Robert Rowland Smith is a management consultant and bestselling author, having begun his career as a Prize Fellow at All Souls College, Oxford, and lectured internationally on philosophy. Robert works globally with executive teams in developing leadership and organisational structure, drawing extensively on his academic and professional experience.
Robert will lead a module on ‘Frameworks of Leadership’. He will explore the benefits of a leadership model to underpin decision-making.
Fidelio: Firstly what, as a philosopher, do you bring to this development programme for senior female executives?
Robert: The ability to stand back. CEOs and business leaders are very frenetic and taking a step back can help organise time and provide an organising principle for how to allocate time most effectively. Often, from this perspective, one can come up with models to frame issues in a different way.
Fidelio: Previously you have spoken about historical contexts. What different contexts are leadership teams now facing?
Robert: Obviously demands on leaders are changing. We’re moving toward a much more interconnected world and leaders require the ability to see situations from a number of different angles. They need to deal with complexity and still act. Technology, in particular, is having a profound effect on how organisations are structured. Leading isn’t simply from the top, isolated, but rather in a force-field of information. A key leadership skill in this context is to sift through this data, honing in on important messages from the expanse of information.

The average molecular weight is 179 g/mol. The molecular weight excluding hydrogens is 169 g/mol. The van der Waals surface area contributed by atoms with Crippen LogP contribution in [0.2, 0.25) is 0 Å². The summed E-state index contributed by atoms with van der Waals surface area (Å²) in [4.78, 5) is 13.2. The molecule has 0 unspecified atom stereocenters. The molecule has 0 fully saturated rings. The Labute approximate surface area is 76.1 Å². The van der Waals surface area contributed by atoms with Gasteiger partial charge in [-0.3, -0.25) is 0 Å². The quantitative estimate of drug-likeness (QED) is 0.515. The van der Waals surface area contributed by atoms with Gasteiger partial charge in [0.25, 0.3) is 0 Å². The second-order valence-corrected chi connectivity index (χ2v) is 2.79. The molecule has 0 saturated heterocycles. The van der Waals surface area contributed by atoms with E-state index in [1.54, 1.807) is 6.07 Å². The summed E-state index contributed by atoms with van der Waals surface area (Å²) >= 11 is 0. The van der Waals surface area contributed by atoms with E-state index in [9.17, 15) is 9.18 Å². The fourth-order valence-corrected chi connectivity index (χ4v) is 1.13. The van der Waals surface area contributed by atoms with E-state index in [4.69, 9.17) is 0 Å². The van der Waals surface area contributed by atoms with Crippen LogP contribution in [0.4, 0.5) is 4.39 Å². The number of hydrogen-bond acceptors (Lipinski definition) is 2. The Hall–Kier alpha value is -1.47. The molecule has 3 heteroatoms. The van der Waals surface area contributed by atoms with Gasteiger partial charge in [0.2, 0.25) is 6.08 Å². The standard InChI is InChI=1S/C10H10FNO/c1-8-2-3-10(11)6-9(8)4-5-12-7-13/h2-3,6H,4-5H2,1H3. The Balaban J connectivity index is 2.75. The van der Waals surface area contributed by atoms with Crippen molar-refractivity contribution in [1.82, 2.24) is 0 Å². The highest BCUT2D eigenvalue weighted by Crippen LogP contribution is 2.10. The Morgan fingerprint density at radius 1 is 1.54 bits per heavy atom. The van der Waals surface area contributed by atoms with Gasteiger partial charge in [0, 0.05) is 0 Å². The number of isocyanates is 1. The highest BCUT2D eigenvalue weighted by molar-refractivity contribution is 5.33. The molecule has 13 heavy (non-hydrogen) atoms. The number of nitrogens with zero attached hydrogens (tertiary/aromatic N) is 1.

Fidelio: How helpful are leadership frameworks in understanding the lack of female executives in particular in technology and engineering, for example? Do women tend towards different frameworks?
Robert: I do not want to categorise by sector, nor by gender, as there are leadership skills which are relevant across all organisations. However the technology sector does present some of the more profound challenges that women are facing as they enter the Boardroom, and so looking at the opportunities and challenges for women on a sector-by-sector basis does warrant thinking time. The key point here is that technical expertise is not a synonym of leadership. Good leadership can be independent of sector and, especially in the case of women, a lack of specific expertise is often translated into a feeling that one has no right to lead.